I just wanted to chuck one more impact out there, something i read in the news this week. In Alaska we have just seen tens of thousands of Walruses come shore because the sea ice they normally rest on has melted. This massive move to shore by Walruses is unusual in the United States, but it has happened at least twice before, in 2007 and 2009, when Arctic ice was at or near record lows. Alaskan biologist Anthony Fischbach said it is likely we will see more summers like this, as there is no sign of recovery in Arctic*1.
Even if the sea ice is recovered in future years and the Walrus patterns return to normal, we must acknowledge that climate change is bound to affect the migration patterns and behaviours of many animal and insect species. And it is tough to predict the flow on effect of these changes on species extinction rates and our human populations. So I spoke with Nigel Andrew, an Entomologist and expert in insect-climate interactions to find out more:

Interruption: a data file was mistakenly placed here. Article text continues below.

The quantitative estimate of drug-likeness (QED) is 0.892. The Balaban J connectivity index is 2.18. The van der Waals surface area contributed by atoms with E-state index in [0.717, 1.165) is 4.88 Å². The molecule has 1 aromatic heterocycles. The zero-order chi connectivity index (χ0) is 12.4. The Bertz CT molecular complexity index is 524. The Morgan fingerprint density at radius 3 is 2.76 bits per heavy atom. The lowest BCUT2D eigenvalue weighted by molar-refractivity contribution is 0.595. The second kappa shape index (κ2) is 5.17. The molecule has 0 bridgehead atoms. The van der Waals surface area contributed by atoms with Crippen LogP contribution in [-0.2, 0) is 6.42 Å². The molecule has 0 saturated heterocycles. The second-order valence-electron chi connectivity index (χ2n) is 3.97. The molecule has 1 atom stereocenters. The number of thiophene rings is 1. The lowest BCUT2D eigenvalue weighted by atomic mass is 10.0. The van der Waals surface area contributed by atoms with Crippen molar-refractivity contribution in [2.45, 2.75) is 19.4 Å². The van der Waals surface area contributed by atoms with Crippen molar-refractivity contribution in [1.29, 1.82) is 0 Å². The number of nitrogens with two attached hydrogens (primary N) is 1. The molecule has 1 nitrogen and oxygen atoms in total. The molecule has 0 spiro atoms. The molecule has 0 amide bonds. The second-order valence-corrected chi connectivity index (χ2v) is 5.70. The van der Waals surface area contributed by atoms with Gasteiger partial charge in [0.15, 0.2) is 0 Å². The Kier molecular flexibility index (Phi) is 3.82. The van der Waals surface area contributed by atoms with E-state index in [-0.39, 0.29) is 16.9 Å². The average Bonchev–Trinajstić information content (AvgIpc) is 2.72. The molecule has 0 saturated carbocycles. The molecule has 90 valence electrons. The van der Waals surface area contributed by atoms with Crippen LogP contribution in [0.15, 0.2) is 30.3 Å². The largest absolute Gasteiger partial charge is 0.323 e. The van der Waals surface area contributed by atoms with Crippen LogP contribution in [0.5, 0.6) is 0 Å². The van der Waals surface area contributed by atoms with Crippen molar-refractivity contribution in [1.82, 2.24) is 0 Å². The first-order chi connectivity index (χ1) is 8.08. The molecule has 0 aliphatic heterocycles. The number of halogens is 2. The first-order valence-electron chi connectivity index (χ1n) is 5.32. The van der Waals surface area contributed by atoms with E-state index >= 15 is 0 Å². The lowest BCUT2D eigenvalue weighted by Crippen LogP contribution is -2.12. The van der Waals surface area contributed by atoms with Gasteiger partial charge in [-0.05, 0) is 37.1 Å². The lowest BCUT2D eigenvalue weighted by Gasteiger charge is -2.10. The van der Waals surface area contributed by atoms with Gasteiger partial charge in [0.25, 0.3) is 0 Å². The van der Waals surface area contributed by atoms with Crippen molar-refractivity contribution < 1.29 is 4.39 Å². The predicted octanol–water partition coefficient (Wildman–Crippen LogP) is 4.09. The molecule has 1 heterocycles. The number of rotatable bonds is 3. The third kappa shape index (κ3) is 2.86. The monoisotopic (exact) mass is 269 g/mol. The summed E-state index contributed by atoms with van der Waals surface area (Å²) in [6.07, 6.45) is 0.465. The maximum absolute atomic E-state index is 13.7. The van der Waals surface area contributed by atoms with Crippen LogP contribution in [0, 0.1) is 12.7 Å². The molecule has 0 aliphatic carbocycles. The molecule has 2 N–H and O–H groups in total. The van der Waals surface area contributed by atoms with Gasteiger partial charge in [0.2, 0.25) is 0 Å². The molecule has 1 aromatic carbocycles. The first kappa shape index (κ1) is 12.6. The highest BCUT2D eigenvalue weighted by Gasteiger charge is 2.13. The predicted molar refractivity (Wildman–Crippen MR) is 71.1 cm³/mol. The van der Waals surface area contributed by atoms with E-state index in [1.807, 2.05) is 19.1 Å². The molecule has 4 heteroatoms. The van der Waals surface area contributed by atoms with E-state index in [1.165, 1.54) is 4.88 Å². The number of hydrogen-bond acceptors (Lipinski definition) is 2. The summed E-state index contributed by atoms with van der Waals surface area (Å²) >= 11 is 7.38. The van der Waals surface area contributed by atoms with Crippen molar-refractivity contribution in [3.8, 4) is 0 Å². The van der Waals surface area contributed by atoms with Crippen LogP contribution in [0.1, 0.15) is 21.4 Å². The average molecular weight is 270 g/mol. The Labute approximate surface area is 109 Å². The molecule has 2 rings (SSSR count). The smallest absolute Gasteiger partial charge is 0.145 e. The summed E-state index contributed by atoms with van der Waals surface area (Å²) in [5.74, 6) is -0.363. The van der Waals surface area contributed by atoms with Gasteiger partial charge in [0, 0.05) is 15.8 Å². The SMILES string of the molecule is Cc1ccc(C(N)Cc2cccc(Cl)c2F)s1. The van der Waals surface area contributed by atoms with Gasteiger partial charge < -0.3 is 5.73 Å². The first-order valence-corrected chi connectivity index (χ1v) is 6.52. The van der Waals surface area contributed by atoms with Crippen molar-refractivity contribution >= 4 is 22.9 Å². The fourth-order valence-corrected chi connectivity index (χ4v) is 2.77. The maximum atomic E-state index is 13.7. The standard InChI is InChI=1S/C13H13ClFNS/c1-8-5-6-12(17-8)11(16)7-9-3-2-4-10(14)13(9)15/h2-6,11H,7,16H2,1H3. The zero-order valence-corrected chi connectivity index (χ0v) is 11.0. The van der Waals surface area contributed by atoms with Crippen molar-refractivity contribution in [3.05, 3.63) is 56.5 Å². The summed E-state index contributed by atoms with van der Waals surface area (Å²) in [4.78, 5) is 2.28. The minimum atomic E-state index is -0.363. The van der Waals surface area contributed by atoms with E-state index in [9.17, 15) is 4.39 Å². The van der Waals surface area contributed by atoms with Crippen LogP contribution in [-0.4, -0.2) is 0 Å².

“It’s the fact that they may go extinct and we don’t know why. We are putting very extreme pressure on these species. Species go extinct and evolve all the time but the fact that we are increasing the extinction rate so quickly over a short period of times means we could have an effect on our own health. Biodiversity is an indication of ecosystems health. Every time you lose a species you take e little resilience out o the ecosystem. You don’t necessarily miss it per se, but over time more and more go extinct and this could have a big effect in ways we don’t understand yet. We need to follow the precautionary principles; if you don’t understand what the negative impacts are, you have to minimise change.”
“It’s important we try to work out what species are out there and what function they play and then try to understand what linkage might or might not be lost”*2.
*1 Melting sea ice forces walruses shore in Alaska by an unknown source.
*2 One Minute With… Nigel Andrew by Katy Bairstow. Article available upon request.